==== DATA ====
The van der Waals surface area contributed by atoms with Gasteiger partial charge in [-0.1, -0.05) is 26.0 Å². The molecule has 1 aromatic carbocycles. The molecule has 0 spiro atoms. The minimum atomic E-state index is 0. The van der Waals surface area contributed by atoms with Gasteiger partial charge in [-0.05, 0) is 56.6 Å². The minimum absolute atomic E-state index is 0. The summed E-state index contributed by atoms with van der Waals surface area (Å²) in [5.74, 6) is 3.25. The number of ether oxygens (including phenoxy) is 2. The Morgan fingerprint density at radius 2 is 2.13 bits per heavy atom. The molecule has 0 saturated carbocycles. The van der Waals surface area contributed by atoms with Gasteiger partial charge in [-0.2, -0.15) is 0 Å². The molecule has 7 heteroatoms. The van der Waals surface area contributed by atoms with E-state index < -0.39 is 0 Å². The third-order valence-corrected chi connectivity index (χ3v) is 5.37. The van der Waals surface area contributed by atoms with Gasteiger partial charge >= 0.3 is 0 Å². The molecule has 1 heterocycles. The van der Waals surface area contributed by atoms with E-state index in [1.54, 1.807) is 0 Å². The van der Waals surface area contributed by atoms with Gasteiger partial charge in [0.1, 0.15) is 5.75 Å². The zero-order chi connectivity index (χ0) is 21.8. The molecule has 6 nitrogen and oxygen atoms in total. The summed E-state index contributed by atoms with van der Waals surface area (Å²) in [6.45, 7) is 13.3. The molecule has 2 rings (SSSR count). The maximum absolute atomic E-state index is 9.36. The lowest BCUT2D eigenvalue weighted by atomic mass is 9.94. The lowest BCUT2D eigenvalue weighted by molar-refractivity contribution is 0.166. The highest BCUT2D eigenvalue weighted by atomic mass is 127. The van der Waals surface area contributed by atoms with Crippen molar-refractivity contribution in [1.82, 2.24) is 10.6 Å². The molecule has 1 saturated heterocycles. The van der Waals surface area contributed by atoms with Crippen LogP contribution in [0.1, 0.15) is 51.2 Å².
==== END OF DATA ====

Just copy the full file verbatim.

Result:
The van der Waals surface area contributed by atoms with Gasteiger partial charge in [-0.1, -0.05) is 26.0 Å². The molecule has 1 aromatic carbocycles. The molecule has 0 spiro atoms. The minimum atomic E-state index is 0. The van der Waals surface area contributed by atoms with Gasteiger partial charge in [-0.05, 0) is 56.6 Å². The minimum absolute atomic E-state index is 0. The summed E-state index contributed by atoms with van der Waals surface area (Å²) in [5.74, 6) is 3.25. The number of ether oxygens (including phenoxy) is 2. The Morgan fingerprint density at radius 2 is 2.13 bits per heavy atom. The molecule has 0 saturated carbocycles. The van der Waals surface area contributed by atoms with Gasteiger partial charge in [-0.2, -0.15) is 0 Å². The molecule has 7 heteroatoms. The van der Waals surface area contributed by atoms with E-state index < -0.39 is 0 Å². The third-order valence-corrected chi connectivity index (χ3v) is 5.37. The van der Waals surface area contributed by atoms with Gasteiger partial charge >= 0.3 is 0 Å². The molecule has 1 heterocycles. The van der Waals surface area contributed by atoms with E-state index in [1.54, 1.807) is 0 Å². The van der Waals surface area contributed by atoms with Gasteiger partial charge in [0.1, 0.15) is 5.75 Å². The zero-order chi connectivity index (χ0) is 21.8. The molecule has 6 nitrogen and oxygen atoms in total. The summed E-state index contributed by atoms with van der Waals surface area (Å²) in [6.45, 7) is 13.3. The molecule has 2 rings (SSSR count). The maximum absolute atomic E-state index is 9.36. The lowest BCUT2D eigenvalue weighted by atomic mass is 9.94. The lowest BCUT2D eigenvalue weighted by molar-refractivity contribution is 0.166. The highest BCUT2D eigenvalue weighted by atomic mass is 127. The van der Waals surface area contributed by atoms with Crippen molar-refractivity contribution in [1.82, 2.24) is 10.6 Å². The molecule has 1 saturated heterocycles. The van der Waals surface area contributed by atoms with Crippen LogP contribution in [0.1, 0.15) is 51.2 Å².